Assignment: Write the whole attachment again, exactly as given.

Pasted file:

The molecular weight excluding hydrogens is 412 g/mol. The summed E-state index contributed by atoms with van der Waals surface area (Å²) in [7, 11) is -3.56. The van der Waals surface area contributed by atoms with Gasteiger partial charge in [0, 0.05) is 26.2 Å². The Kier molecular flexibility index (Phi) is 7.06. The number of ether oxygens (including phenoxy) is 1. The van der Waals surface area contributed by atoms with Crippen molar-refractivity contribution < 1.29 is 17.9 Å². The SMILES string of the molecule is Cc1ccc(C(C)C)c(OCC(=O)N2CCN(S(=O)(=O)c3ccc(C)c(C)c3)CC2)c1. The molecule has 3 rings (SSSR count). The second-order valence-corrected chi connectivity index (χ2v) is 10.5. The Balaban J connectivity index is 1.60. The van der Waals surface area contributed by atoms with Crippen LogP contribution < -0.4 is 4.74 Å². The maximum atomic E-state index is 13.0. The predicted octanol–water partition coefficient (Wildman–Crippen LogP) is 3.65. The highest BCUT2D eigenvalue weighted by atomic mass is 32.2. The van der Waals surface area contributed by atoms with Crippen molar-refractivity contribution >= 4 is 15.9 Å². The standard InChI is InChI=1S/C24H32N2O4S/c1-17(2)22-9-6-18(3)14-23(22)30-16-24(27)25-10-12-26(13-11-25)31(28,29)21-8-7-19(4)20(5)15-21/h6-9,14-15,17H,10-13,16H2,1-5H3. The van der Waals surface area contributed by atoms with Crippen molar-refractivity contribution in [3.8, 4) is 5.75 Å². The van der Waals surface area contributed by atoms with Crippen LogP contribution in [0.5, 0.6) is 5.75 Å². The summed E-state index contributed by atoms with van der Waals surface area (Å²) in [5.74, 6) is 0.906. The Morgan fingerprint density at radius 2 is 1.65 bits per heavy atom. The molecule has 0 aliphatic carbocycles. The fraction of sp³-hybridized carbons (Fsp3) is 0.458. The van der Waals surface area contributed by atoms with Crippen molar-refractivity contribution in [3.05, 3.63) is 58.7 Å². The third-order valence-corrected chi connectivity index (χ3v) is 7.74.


The molecular weight excluding hydrogens is 412 g/mol. The summed E-state index contributed by atoms with van der Waals surface area (Å²) in [7, 11) is -3.56. The van der Waals surface area contributed by atoms with Gasteiger partial charge in [0, 0.05) is 26.2 Å². The Kier molecular flexibility index (Phi) is 7.06. The number of ether oxygens (including phenoxy) is 1. The van der Waals surface area contributed by atoms with Crippen molar-refractivity contribution < 1.29 is 17.9 Å². The SMILES string of the molecule is Cc1ccc(C(C)C)c(OCC(=O)N2CCN(S(=O)(=O)c3ccc(C)c(C)c3)CC2)c1. The molecule has 3 rings (SSSR count). The second-order valence-corrected chi connectivity index (χ2v) is 10.5. The Balaban J connectivity index is 1.60. The van der Waals surface area contributed by atoms with Crippen LogP contribution < -0.4 is 4.74 Å². The maximum atomic E-state index is 13.0. The predicted octanol–water partition coefficient (Wildman–Crippen LogP) is 3.65. The highest BCUT2D eigenvalue weighted by atomic mass is 32.2. The van der Waals surface area contributed by atoms with Crippen molar-refractivity contribution >= 4 is 15.9 Å². The standard InChI is InChI=1S/C24H32N2O4S/c1-17(2)22-9-6-18(3)14-23(22)30-16-24(27)25-10-12-26(13-11-25)31(28,29)21-8-7-19(4)20(5)15-21/h6-9,14-15,17H,10-13,16H2,1-5H3. The van der Waals surface area contributed by atoms with Crippen molar-refractivity contribution in [3.8, 4) is 5.75 Å². The van der Waals surface area contributed by atoms with Crippen LogP contribution in [0.5, 0.6) is 5.75 Å². The summed E-state index contributed by atoms with van der Waals surface area (Å²) in [5.74, 6) is 0.906. The Morgan fingerprint density at radius 2 is 1.65 bits per heavy atom. The molecule has 0 aliphatic carbocycles. The fraction of sp³-hybridized carbons (Fsp3) is 0.458. The van der Waals surface area contributed by atoms with Crippen molar-refractivity contribution in [3.05, 3.63) is 58.7 Å². The third-order valence-corrected chi connectivity index (χ3v) is 7.74.